Posts Tagged 'pain'

When Pain Comes Our Way

Honoring the experiences we have in our lives is an invaluable way to communicate with life, our greatest teacher. We do this when we take time at night to say what we are thankful for about our day and also when we write in a journal. Both of these acts involve consciously acknowledging the events of our lives so that they deepen our relationship to our experiences. This is important because it brings us into closer connection with life, and with the moment. Only when we acknowledge what’s happening to us can we truly benefit from life’s teachings.

It is especially important when pain comes our way to honor the experience, because our natural tendency is to push it away and move past it as quickly as possible. We tend to want to brush it under the rug. Yet, if we don’t, it reveals itself to be a great friend and teacher. As counterintuitive as it seems, we can honor pain by thanking it and by welcoming it into the space of our lives. We all know that often the more we resist something, the longer it persists. When we honor our pain, we do just the opposite of resisting it, and as a result, we create a world in which we can own the fullness of what life has to offer.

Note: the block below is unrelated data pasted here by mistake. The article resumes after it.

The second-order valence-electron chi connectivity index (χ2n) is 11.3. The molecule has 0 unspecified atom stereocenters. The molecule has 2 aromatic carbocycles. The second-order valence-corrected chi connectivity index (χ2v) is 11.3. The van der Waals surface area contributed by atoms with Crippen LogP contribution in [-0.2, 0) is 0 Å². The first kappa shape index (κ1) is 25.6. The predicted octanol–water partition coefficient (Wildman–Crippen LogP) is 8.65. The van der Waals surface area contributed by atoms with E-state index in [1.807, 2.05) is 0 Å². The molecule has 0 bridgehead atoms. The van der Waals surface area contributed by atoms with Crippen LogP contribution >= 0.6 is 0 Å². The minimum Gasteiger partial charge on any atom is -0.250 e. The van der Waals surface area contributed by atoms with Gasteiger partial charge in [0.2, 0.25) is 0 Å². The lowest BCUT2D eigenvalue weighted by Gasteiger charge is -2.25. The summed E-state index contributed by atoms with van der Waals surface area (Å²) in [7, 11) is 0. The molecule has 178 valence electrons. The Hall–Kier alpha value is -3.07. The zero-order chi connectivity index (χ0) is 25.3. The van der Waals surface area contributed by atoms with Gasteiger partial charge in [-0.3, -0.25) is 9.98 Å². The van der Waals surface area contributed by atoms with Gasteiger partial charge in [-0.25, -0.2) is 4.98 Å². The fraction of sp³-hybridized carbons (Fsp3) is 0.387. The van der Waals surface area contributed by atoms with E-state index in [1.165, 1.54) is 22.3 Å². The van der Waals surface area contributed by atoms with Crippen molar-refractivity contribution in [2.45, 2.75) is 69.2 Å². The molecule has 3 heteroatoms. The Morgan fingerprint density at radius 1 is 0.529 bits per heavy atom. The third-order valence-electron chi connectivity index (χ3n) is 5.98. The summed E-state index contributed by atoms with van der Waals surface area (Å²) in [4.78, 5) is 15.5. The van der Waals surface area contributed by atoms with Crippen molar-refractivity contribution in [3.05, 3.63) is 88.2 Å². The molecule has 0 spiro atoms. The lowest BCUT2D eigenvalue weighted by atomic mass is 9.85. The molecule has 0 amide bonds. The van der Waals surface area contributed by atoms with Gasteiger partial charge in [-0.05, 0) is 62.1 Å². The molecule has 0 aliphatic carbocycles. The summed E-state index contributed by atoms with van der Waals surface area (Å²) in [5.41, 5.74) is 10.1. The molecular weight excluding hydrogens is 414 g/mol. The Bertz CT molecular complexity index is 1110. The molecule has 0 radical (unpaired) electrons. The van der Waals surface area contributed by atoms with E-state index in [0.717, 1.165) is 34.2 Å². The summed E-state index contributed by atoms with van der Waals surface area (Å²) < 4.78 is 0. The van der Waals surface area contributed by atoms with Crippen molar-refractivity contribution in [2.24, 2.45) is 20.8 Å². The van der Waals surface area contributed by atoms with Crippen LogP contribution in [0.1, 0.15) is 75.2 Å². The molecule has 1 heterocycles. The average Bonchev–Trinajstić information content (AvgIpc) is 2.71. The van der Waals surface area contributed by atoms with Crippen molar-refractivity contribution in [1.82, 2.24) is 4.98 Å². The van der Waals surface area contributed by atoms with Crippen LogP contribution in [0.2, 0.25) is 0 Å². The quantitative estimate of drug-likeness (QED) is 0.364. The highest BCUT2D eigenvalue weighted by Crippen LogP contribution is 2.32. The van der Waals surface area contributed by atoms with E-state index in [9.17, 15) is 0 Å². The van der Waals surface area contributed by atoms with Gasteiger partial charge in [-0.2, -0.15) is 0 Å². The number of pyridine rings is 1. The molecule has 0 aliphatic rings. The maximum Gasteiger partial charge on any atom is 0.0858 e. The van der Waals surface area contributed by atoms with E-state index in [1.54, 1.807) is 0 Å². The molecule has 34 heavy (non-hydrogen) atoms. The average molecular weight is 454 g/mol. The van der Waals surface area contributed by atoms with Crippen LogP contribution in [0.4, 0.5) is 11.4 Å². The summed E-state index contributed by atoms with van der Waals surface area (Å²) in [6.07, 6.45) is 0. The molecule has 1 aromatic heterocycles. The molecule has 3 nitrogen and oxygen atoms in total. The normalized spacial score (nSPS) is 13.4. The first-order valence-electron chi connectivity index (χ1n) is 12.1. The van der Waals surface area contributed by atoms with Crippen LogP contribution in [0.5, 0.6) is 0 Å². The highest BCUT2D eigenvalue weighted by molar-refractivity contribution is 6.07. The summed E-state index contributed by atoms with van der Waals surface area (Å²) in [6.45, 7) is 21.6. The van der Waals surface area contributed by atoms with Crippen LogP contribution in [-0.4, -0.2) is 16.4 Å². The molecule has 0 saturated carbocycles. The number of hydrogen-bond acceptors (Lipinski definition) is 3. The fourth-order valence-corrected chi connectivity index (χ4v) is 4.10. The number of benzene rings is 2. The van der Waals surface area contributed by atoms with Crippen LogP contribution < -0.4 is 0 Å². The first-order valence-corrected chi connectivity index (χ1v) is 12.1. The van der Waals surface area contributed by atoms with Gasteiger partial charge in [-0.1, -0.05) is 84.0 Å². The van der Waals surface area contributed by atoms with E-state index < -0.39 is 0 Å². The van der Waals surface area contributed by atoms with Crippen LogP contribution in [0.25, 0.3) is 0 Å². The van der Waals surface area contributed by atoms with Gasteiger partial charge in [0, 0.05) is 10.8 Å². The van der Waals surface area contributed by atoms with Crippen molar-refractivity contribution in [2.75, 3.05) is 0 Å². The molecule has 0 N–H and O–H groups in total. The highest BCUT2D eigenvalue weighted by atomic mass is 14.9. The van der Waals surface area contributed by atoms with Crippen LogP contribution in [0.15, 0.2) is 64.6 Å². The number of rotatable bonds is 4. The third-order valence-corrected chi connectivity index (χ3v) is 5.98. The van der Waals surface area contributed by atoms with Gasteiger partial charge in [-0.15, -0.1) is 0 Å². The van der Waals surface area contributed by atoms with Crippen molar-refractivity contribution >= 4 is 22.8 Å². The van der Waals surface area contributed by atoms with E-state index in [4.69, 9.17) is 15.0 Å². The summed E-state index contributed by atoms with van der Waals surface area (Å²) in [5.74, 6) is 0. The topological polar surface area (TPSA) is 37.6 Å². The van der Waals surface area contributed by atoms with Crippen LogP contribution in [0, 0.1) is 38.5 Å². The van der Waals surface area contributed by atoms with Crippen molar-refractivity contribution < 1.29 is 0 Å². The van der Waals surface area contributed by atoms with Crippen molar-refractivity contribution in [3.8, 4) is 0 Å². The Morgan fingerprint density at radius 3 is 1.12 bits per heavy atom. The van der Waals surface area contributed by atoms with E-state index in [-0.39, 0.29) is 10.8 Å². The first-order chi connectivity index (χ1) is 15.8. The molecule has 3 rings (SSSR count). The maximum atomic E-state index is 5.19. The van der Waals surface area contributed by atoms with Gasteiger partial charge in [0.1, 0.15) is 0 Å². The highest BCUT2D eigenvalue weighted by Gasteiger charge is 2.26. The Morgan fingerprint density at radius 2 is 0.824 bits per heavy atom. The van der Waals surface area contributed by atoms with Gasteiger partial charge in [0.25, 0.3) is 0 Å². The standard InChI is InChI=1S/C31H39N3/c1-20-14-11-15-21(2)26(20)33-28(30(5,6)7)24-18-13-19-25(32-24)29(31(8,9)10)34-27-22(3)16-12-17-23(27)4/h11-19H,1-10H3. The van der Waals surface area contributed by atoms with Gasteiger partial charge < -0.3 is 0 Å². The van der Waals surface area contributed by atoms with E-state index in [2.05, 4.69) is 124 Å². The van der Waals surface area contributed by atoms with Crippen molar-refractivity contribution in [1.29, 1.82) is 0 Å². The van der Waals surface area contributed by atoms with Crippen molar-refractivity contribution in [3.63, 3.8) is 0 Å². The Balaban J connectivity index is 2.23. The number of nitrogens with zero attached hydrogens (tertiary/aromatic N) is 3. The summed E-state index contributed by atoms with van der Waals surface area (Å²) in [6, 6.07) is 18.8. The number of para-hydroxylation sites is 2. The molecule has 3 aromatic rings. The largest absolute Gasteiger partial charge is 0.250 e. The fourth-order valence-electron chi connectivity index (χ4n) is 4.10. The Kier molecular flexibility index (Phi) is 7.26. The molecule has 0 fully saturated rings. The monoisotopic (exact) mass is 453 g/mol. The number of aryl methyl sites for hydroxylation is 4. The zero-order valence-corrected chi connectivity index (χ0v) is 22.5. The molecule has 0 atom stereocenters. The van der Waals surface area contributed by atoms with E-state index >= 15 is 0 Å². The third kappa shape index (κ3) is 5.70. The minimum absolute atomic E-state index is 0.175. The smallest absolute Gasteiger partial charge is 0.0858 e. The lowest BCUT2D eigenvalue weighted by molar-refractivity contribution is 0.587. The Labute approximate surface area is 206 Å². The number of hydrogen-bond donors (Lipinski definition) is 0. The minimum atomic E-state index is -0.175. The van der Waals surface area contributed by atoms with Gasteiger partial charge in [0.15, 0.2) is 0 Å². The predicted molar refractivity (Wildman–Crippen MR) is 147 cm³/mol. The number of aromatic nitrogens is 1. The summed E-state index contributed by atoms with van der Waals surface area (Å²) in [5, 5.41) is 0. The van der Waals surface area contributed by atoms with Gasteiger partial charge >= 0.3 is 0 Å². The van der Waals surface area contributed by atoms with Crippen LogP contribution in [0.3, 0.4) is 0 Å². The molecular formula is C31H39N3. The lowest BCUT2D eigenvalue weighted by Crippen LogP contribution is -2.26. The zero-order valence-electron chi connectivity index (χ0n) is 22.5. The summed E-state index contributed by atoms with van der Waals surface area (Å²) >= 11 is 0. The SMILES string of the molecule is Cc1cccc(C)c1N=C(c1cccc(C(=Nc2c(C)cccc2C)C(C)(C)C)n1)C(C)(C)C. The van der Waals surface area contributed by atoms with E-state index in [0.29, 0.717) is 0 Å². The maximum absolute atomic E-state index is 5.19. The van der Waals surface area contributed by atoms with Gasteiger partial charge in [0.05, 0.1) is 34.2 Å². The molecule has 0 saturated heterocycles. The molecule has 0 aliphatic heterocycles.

We can honor a painful experience by marking it in some way, bringing ourselves into a more conscious relationship with it. We might mark it by creating a work of art, performing a ritual, or undertaking some other significant act. Sometimes all we need to do is light a candle in honor of what we’ve gone through and what we’ve learned. No matter how small the gesture, it will be big enough to mark the ways in which our pain has transformed us, and to remind us to recognize and value all that comes our way in this life.

DailyOM

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The Heart of Humanity